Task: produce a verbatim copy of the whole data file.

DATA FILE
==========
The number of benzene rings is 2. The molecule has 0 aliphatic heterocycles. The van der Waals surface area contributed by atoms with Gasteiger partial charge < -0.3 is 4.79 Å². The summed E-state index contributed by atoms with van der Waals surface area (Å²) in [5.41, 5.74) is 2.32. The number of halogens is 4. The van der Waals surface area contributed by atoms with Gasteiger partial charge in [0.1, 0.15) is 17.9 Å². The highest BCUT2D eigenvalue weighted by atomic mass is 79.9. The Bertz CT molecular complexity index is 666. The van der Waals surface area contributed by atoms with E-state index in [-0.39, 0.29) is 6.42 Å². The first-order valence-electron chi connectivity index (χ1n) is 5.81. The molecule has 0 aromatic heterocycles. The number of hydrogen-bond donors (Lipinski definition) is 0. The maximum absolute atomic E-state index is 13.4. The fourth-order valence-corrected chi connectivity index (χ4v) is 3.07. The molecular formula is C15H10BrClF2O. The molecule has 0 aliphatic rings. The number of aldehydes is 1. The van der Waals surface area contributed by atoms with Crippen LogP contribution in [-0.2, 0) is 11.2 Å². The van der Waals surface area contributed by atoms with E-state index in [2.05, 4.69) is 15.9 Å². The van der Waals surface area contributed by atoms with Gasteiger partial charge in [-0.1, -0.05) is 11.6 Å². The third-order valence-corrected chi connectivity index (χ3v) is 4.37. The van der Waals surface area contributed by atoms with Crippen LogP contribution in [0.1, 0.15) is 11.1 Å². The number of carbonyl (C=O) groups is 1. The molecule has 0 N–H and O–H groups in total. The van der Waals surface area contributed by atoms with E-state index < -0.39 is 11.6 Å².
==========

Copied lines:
The number of benzene rings is 2. The molecule has 0 aliphatic heterocycles. The van der Waals surface area contributed by atoms with Gasteiger partial charge < -0.3 is 4.79 Å². The summed E-state index contributed by atoms with van der Waals surface area (Å²) in [5.41, 5.74) is 2.32. The number of halogens is 4. The van der Waals surface area contributed by atoms with Gasteiger partial charge in [0.1, 0.15) is 17.9 Å². The highest BCUT2D eigenvalue weighted by atomic mass is 79.9. The Bertz CT molecular complexity index is 666. The van der Waals surface area contributed by atoms with E-state index in [-0.39, 0.29) is 6.42 Å². The first-order valence-electron chi connectivity index (χ1n) is 5.81. The molecule has 0 aromatic heterocycles. The number of hydrogen-bond donors (Lipinski definition) is 0. The maximum absolute atomic E-state index is 13.4. The fourth-order valence-corrected chi connectivity index (χ4v) is 3.07. The molecular formula is C15H10BrClF2O. The molecule has 0 aliphatic rings. The number of aldehydes is 1. The van der Waals surface area contributed by atoms with Crippen LogP contribution in [-0.2, 0) is 11.2 Å². The van der Waals surface area contributed by atoms with E-state index in [2.05, 4.69) is 15.9 Å². The van der Waals surface area contributed by atoms with Gasteiger partial charge in [-0.1, -0.05) is 11.6 Å². The third-order valence-corrected chi connectivity index (χ3v) is 4.37. The van der Waals surface area contributed by atoms with Crippen LogP contribution in [0.1, 0.15) is 11.1 Å². The number of carbonyl (C=O) groups is 1. The molecule has 0 N–H and O–H groups in total. The van der Waals surface area contributed by atoms with E-state index < -0.39 is 11.6 Å².